The ritual books of old China minutely describe who was allowed to use what kinds of sacrificial vessels and how much. The king of Zhou used 9 dings and 8 gui vessels, a duke was allowed to use 7 dings and 6 guis, a baron could use 5 dings and 3 guis, a nobleman was allowed to use 3 dings and 2 guis. Turning to actual archaeological finds, the tomb of Fu Hao, an unusually powerful Shang queen, contained her set of ritual vessels, numbering over two hundred, which are also far larger than the twenty-four vessels in the tomb of a contemporary nobleman. Her higher status would have been clear not only to her contemporaries, but also, it was believed, to her ancestors and other spirits.[5] Many of the pieces were cast with inscriptions using the posthumous form of her name, indicating there were made especially for burial in the tomb.[6]

Metallurgy and origin

The origin of the ores or metals use for Shang and other early chinese bronze is a current (2018) topic of research. As with other early civilisations (Egypt, Mesopotamia, Indus) the Shang period development was centered on river valleys, and driven in part by the introduction of intensive agriculture - in China such areas lacked ore deposits and required the import of metallurgical material. Typical Shang period bronzes contain over 2% lead, unlike contemporary coppers of the Eurasian Steppe. Pre-Shang bronzes do not contain the radiogenic lead isotopes. Analysis of the ore/metals origins has been based on lead content and trace isotope analysis.[7] In the case of Shang period bronzes, various sites, from early to late Shang period, numerous samples of the bronze alloy are characterized by high radiogenic Lead isotope content (derived from both uranium and thorium decay), unlike most known native Chinese lead ores. Potential speculative sources of the ore include Qinling, middle to lower Yangtze area, and south-west china; the possibility that ore or metal was imported from Africa in this period has been proposed, based on potential isotopic matches, but challenged and rejected by other researchers.[7]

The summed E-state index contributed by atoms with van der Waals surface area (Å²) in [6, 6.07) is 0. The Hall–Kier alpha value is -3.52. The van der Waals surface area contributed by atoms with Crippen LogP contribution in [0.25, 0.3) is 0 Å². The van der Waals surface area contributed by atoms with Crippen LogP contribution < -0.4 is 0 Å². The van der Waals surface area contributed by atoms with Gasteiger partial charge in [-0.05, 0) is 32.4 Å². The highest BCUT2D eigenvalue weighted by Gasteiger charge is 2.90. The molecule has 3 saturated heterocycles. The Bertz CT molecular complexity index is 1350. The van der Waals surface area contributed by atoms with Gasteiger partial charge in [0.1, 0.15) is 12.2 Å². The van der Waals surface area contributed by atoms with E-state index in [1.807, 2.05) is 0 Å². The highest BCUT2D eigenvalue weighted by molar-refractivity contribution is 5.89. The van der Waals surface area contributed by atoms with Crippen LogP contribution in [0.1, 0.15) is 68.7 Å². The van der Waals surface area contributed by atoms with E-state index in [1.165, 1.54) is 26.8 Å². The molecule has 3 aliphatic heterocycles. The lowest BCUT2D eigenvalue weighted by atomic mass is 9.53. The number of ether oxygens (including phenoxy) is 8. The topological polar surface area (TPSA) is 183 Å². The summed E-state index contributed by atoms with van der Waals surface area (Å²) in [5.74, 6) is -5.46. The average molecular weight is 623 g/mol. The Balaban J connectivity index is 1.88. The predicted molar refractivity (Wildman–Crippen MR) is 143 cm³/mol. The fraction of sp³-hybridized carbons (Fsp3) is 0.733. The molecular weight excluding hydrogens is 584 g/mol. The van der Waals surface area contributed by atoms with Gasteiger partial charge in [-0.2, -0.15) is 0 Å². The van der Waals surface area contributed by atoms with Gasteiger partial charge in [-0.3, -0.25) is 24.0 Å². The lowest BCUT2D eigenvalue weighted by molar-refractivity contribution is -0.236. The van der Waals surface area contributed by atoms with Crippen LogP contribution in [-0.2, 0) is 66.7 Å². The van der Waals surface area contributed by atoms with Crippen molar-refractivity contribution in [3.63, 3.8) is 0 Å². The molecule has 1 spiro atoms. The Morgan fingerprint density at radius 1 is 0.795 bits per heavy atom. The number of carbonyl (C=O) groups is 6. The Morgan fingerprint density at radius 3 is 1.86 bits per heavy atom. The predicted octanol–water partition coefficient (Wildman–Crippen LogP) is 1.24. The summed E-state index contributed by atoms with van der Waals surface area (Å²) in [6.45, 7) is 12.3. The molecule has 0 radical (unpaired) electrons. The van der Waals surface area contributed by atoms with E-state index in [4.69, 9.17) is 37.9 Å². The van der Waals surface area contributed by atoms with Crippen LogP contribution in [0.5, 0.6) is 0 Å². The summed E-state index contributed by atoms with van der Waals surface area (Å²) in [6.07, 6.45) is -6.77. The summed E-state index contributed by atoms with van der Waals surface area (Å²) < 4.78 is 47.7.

Classification of pieces in the Imperial collection

The appreciation, creation and collection of Chinese bronzes as pieces of art and not as ritual items began in the Song dynasty and reached its zenith in the Qing dynasty during the reign of the Qianlong Emperor, whose massive collection is recorded in the catalogues known as the Xiqing gujian (西清古鑑) and the Xiqing jijian (西清繼鑑). Within those two catalogues, the bronzeware is categorized according to use:

  • Sacrificial vessels (祭器, jìqì),
  • Wine vessels (酒器, jiǔqì),
  • Food vessels (食器, shíqì),
  • Water vessels (水器, shuǐqì),
  • Musical instruments (樂器, yuèqì),
  • Weapons (兵器, bīngqì),
  • Measuring containers (量器, liángqì),
  • Ancient money (錢幣, qiánbì), and
  • Miscellaneous (雜器, záqì).

The most highly prized are generally the sacrificial and wine vessels, which form the majority of most collections. Often these vessels are elaborately decorated with taotie designs.